John Edwards verdict could become part of Citizens United backlash
A diverse panel of North Carolinians is currently considering whether John Edwards committed campaign fraud in 2008, but the verdict could also reverberate nationally if it is at odds with the Supreme Court's landmark Citizens United ruling.
If 12 North Carolina jurors decide that former vice presidential nominee John Edwards is guilty of campaign fraud, it could be widely seen as part of a growing rumble of populist discontent with the Supreme Court’s 2010 Citizens United ruling, which made it easier for interest groups to raise money to influence campaigns.Skip to next paragraph
In Pictures John Edwards through the years
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It’s an open question whether the charges against Mr. Edwards – six felony counts including conspiracy and receiving illegal donations – would even be brought in the post-Citizens United world. Some experts say the nearly $1 million paid by donors to hide Edwards’s pregnant mistress from the press and his wife could today be moved in legal ways under the new rules, which simply require that there is no direct coordination between candidate and interest groups called "super PACs."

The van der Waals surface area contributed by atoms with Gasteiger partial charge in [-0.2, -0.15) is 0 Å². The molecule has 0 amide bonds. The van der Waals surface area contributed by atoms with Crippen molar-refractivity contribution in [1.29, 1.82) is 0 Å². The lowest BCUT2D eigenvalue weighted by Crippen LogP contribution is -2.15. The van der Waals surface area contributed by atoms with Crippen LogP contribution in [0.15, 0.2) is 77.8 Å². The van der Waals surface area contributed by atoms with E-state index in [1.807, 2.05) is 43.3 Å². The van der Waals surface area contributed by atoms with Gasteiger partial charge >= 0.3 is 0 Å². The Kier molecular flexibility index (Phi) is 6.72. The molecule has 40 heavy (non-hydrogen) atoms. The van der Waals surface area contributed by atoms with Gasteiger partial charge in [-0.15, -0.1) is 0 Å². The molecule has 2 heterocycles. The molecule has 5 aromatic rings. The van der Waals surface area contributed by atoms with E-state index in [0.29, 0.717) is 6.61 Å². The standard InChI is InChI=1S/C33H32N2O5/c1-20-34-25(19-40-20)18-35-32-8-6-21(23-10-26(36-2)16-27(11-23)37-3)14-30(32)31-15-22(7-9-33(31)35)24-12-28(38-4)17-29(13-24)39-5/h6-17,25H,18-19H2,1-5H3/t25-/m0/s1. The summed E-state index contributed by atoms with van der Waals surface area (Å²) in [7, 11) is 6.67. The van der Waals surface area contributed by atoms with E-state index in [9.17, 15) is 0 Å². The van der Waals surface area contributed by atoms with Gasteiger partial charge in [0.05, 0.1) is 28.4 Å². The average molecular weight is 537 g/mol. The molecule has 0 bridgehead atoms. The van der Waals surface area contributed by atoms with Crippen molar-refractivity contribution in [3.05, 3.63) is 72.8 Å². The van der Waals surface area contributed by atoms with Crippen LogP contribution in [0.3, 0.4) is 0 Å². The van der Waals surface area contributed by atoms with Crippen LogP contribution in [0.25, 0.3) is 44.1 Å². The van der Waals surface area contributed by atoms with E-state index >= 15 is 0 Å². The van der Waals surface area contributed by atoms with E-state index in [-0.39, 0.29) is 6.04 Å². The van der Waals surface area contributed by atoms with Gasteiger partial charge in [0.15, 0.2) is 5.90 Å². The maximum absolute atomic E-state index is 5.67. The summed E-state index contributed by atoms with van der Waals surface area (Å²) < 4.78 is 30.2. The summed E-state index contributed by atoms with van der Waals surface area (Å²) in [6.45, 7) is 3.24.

But while Citizens United is not part of the Edwards case – the Supreme Court's 5-to-4 decision came after the events at issue took place – the trial has dealt with those issues of influence and coordination that are central to Citizens United. As a result, the verdict could help shape the mounting debate about how unchecked money can corrupt the political process, and whether the Supreme Court should revisit – and perhaps tone down – its ruling.
“Linking the Edwards case directly to Citizens United I think is stretching it, but I do think this case will become part of this growing tapestry of campaigns and money where you see that [Americans] do want to set limits for politicians, and they do want to take away the curtain – they don’t want 'The Wizard of Oz' any longer,” says Steven Friedland, a former federal prosecutor who’s attended parts of the trial in Greensboro, N.C.
In some ways, the issue at the core of the Edwards trial is just as relevant today as it was before Citizens United: Did Edwards coordinate the donations to save his ultimately failed bid to become the Democratic presidential nominee in 2008, or did the donors, Listerine heiress Rachel “Bunny” Mellon and the late Texas lawyer Fred Barron, simply making a gift at the request of others to help Edwards?
The jury can acknowledge multiple motivations behind the donations and still find Edwards guilty, Judge Catherine Eagles said in her instructions. That fact, along with the jury requesting office supplies like pens and poster board on Tuesday with which to parse the evidence, suggests that “they’re picking their own way up the mountain,” says Mr. Friedland, currently a law professor at Elon University in North Carolina.
Activists and lawmakers driving a backlash against Citizens United could seize upon a guilty verdict to add to their momentum.